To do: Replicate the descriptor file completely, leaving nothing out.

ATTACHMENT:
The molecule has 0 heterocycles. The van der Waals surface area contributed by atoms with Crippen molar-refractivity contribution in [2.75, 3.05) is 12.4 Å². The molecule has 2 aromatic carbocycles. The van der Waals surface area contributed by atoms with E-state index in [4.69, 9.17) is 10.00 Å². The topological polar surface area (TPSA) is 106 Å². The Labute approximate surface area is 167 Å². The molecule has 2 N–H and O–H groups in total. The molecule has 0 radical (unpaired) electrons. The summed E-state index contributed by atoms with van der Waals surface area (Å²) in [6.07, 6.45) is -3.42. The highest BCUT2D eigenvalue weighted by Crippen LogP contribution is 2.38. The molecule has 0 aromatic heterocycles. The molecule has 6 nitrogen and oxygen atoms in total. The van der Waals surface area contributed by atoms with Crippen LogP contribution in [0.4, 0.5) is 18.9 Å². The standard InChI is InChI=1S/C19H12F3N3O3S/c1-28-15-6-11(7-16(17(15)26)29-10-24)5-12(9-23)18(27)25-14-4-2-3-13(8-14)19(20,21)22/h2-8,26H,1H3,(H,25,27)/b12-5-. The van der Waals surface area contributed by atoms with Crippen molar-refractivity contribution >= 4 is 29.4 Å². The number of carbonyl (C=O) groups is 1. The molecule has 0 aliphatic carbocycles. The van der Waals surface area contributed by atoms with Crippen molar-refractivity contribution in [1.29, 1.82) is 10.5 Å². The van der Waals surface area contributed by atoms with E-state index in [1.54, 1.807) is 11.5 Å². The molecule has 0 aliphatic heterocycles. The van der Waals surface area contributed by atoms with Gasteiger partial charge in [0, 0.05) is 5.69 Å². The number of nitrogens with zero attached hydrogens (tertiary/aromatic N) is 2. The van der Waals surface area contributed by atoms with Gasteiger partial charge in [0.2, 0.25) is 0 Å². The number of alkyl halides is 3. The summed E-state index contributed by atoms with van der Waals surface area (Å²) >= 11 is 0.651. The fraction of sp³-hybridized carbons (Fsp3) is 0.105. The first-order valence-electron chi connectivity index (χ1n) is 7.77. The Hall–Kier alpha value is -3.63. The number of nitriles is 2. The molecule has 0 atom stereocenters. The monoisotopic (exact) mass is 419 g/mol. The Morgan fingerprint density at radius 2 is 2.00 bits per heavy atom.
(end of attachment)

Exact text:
The molecule has 0 heterocycles. The van der Waals surface area contributed by atoms with Crippen molar-refractivity contribution in [2.75, 3.05) is 12.4 Å². The molecule has 2 aromatic carbocycles. The van der Waals surface area contributed by atoms with E-state index in [4.69, 9.17) is 10.00 Å². The topological polar surface area (TPSA) is 106 Å². The Labute approximate surface area is 167 Å². The molecule has 2 N–H and O–H groups in total. The molecule has 0 radical (unpaired) electrons. The summed E-state index contributed by atoms with van der Waals surface area (Å²) in [6.07, 6.45) is -3.42. The highest BCUT2D eigenvalue weighted by Crippen LogP contribution is 2.38. The molecule has 0 aromatic heterocycles. The molecule has 6 nitrogen and oxygen atoms in total. The van der Waals surface area contributed by atoms with Crippen LogP contribution in [0.4, 0.5) is 18.9 Å². The standard InChI is InChI=1S/C19H12F3N3O3S/c1-28-15-6-11(7-16(17(15)26)29-10-24)5-12(9-23)18(27)25-14-4-2-3-13(8-14)19(20,21)22/h2-8,26H,1H3,(H,25,27)/b12-5-. The van der Waals surface area contributed by atoms with Crippen molar-refractivity contribution >= 4 is 29.4 Å². The number of carbonyl (C=O) groups is 1. The molecule has 0 aliphatic carbocycles. The van der Waals surface area contributed by atoms with Crippen molar-refractivity contribution in [1.29, 1.82) is 10.5 Å². The van der Waals surface area contributed by atoms with E-state index in [1.54, 1.807) is 11.5 Å². The molecule has 0 aliphatic heterocycles. The van der Waals surface area contributed by atoms with Gasteiger partial charge in [0, 0.05) is 5.69 Å². The number of nitrogens with zero attached hydrogens (tertiary/aromatic N) is 2. The van der Waals surface area contributed by atoms with Gasteiger partial charge in [0.2, 0.25) is 0 Å². The number of alkyl halides is 3. The summed E-state index contributed by atoms with van der Waals surface area (Å²) >= 11 is 0.651. The fraction of sp³-hybridized carbons (Fsp3) is 0.105. The first-order valence-electron chi connectivity index (χ1n) is 7.77. The Hall–Kier alpha value is -3.63. The number of nitriles is 2. The molecule has 0 atom stereocenters. The monoisotopic (exact) mass is 419 g/mol. The Morgan fingerprint density at radius 2 is 2.00 bits per heavy atom.